FMCG Sales Growth In Rural Areas To Outstrip Urban Markets: Report

(MENAFN- IANS) New Delhi, June 22 (IANS) Rural India has bounced back as a buyer of fast-moving consumer goods (FMCG) such as soaps and soft drinks and sales of these goods are expected to expand at a faster pace than urban areas in the second quarter of 2024, according to a report by consulting firm Kantar.

The report states that the rural market is a "bright star,” recording a "resurgence" in 2024 and is expected to further consolidate its position in the April-June quarter of the year.

This growth in the rural areas has been fuelled by region-centric measures announced by the government in the interim budget earlier this year, which provided stability.

Populist measures expected by some states which are going to face elections this year are also expected to drive up rural demand, the report added.

"The start to 2024 from a rural perspective has been brilliant, with rural growth overtaking urban's; and the rural worm is looking upward," according to the Kantar FMCG pulse report for Q2.

The report also states that the urban market did not record growth for three straight quarters, and is contending with a huge Q2 2023 base.

The falling Urban curve coupled with a strong base is likely to constrict the numbers for the next quarters, the report states.

According to Kantar Worldpanel Managing Director – South Asia K Ramakrishnan, for the most part of 2023, Urban has maintained strong growth numbers.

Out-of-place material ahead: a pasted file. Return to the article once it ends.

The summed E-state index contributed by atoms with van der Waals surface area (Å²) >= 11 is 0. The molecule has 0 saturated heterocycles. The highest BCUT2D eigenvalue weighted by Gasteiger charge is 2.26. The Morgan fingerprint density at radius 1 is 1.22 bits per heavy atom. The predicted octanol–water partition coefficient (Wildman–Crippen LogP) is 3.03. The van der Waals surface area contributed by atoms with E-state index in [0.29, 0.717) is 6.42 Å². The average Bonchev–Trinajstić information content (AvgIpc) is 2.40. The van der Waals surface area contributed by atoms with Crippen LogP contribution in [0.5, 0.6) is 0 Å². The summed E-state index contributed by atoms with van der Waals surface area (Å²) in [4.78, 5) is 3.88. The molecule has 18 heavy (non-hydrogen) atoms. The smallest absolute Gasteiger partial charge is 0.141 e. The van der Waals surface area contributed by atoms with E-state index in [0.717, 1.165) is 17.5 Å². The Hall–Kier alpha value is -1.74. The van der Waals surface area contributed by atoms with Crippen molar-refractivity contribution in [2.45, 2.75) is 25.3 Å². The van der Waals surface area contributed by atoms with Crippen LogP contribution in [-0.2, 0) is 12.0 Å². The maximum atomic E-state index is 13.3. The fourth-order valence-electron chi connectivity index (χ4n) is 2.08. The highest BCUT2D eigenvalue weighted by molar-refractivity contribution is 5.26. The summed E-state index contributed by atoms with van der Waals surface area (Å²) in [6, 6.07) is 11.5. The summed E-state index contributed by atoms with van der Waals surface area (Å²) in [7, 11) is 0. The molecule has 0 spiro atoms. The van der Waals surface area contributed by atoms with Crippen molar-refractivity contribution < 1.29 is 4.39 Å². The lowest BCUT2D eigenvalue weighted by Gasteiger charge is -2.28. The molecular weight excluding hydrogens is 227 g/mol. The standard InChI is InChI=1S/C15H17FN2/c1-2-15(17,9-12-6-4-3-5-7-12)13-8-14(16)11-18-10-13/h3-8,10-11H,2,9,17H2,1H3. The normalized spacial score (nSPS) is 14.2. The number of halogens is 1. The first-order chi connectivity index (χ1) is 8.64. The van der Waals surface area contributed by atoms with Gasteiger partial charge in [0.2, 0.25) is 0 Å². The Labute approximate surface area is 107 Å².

"Rapid growth is unsustainable for the long term, and necessarily Urban is hitting brakes now. This has also coincided with typically Urban-centric categories such as noodles and salty snacks slowing down in growth within Urban, after continuously galloping since the pandemic," he said.

The rural market may also get a boost from the rabi crop but the exact impact of the weather is still not clear, according to the report.

Normally, rural area contributes around 35 to 37 per cent of the FMCG sales.

The report also highlighted that though inflation may have slowed down to acceptable levels, it still has an impact on the consumer.

Ramakrishnan said that the Indian rural market is full of potential and although has dampened the mood of the rural shopper for a time, the trends are now pointing up.



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